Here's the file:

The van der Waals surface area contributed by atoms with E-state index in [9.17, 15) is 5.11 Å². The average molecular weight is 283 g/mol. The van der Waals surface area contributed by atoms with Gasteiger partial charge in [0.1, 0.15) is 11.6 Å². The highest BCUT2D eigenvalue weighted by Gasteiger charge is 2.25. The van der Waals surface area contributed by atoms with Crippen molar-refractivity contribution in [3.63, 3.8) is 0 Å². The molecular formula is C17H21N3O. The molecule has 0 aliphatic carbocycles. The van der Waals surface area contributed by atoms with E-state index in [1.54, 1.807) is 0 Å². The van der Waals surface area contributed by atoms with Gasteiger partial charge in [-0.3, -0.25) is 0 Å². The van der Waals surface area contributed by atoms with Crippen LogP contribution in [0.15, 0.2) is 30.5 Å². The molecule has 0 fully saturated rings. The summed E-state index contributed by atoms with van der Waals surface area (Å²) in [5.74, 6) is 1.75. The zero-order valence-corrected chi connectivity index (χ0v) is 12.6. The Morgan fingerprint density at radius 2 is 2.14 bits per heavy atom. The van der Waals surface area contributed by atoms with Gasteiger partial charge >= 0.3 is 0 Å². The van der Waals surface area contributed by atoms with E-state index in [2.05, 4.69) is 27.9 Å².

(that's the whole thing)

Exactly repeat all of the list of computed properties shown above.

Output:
The van der Waals surface area contributed by atoms with E-state index in [9.17, 15) is 5.11 Å². The average molecular weight is 283 g/mol. The van der Waals surface area contributed by atoms with Gasteiger partial charge in [0.1, 0.15) is 11.6 Å². The highest BCUT2D eigenvalue weighted by Gasteiger charge is 2.25. The van der Waals surface area contributed by atoms with Crippen molar-refractivity contribution in [3.63, 3.8) is 0 Å². The molecular formula is C17H21N3O. The molecule has 0 aliphatic carbocycles. The van der Waals surface area contributed by atoms with E-state index in [1.54, 1.807) is 0 Å². The van der Waals surface area contributed by atoms with Gasteiger partial charge in [-0.3, -0.25) is 0 Å². The van der Waals surface area contributed by atoms with Crippen LogP contribution in [0.15, 0.2) is 30.5 Å². The molecule has 0 fully saturated rings. The summed E-state index contributed by atoms with van der Waals surface area (Å²) in [5.74, 6) is 1.75. The zero-order valence-corrected chi connectivity index (χ0v) is 12.6. The Morgan fingerprint density at radius 2 is 2.14 bits per heavy atom. The van der Waals surface area contributed by atoms with Gasteiger partial charge >= 0.3 is 0 Å². The van der Waals surface area contributed by atoms with E-state index in [2.05, 4.69) is 27.9 Å².